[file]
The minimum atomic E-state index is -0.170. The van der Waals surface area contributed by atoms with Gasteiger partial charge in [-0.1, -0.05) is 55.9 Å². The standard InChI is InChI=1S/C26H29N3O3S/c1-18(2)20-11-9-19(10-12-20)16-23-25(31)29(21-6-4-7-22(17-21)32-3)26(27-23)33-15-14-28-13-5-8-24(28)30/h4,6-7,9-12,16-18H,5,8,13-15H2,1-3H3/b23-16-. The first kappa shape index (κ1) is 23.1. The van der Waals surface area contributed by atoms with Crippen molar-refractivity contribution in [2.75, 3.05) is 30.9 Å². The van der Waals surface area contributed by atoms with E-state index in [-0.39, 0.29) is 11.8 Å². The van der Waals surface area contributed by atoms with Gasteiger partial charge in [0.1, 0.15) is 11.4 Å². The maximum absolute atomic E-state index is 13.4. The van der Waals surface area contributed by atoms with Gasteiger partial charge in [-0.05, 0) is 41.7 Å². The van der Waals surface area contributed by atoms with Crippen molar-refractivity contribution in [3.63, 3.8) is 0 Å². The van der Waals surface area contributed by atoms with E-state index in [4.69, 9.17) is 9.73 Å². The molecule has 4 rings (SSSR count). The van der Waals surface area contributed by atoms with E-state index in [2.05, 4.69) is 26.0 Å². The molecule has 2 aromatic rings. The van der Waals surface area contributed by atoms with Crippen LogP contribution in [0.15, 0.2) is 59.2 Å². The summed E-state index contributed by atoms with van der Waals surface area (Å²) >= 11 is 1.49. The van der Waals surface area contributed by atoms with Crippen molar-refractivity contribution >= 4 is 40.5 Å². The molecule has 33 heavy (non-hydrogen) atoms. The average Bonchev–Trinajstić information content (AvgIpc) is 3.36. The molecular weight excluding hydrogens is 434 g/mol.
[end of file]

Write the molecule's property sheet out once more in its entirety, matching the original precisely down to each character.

The minimum atomic E-state index is -0.170. The van der Waals surface area contributed by atoms with Gasteiger partial charge in [-0.1, -0.05) is 55.9 Å². The standard InChI is InChI=1S/C26H29N3O3S/c1-18(2)20-11-9-19(10-12-20)16-23-25(31)29(21-6-4-7-22(17-21)32-3)26(27-23)33-15-14-28-13-5-8-24(28)30/h4,6-7,9-12,16-18H,5,8,13-15H2,1-3H3/b23-16-. The first kappa shape index (κ1) is 23.1. The van der Waals surface area contributed by atoms with Crippen molar-refractivity contribution in [2.75, 3.05) is 30.9 Å². The van der Waals surface area contributed by atoms with E-state index in [-0.39, 0.29) is 11.8 Å². The van der Waals surface area contributed by atoms with Gasteiger partial charge in [0.1, 0.15) is 11.4 Å². The maximum absolute atomic E-state index is 13.4. The van der Waals surface area contributed by atoms with Gasteiger partial charge in [-0.05, 0) is 41.7 Å². The van der Waals surface area contributed by atoms with Crippen molar-refractivity contribution in [3.63, 3.8) is 0 Å². The van der Waals surface area contributed by atoms with E-state index in [4.69, 9.17) is 9.73 Å². The molecule has 4 rings (SSSR count). The van der Waals surface area contributed by atoms with E-state index in [2.05, 4.69) is 26.0 Å². The molecule has 2 aromatic rings. The van der Waals surface area contributed by atoms with Crippen LogP contribution in [0.15, 0.2) is 59.2 Å². The summed E-state index contributed by atoms with van der Waals surface area (Å²) >= 11 is 1.49. The van der Waals surface area contributed by atoms with Crippen molar-refractivity contribution >= 4 is 40.5 Å². The molecule has 33 heavy (non-hydrogen) atoms. The average Bonchev–Trinajstić information content (AvgIpc) is 3.36. The molecular weight excluding hydrogens is 434 g/mol.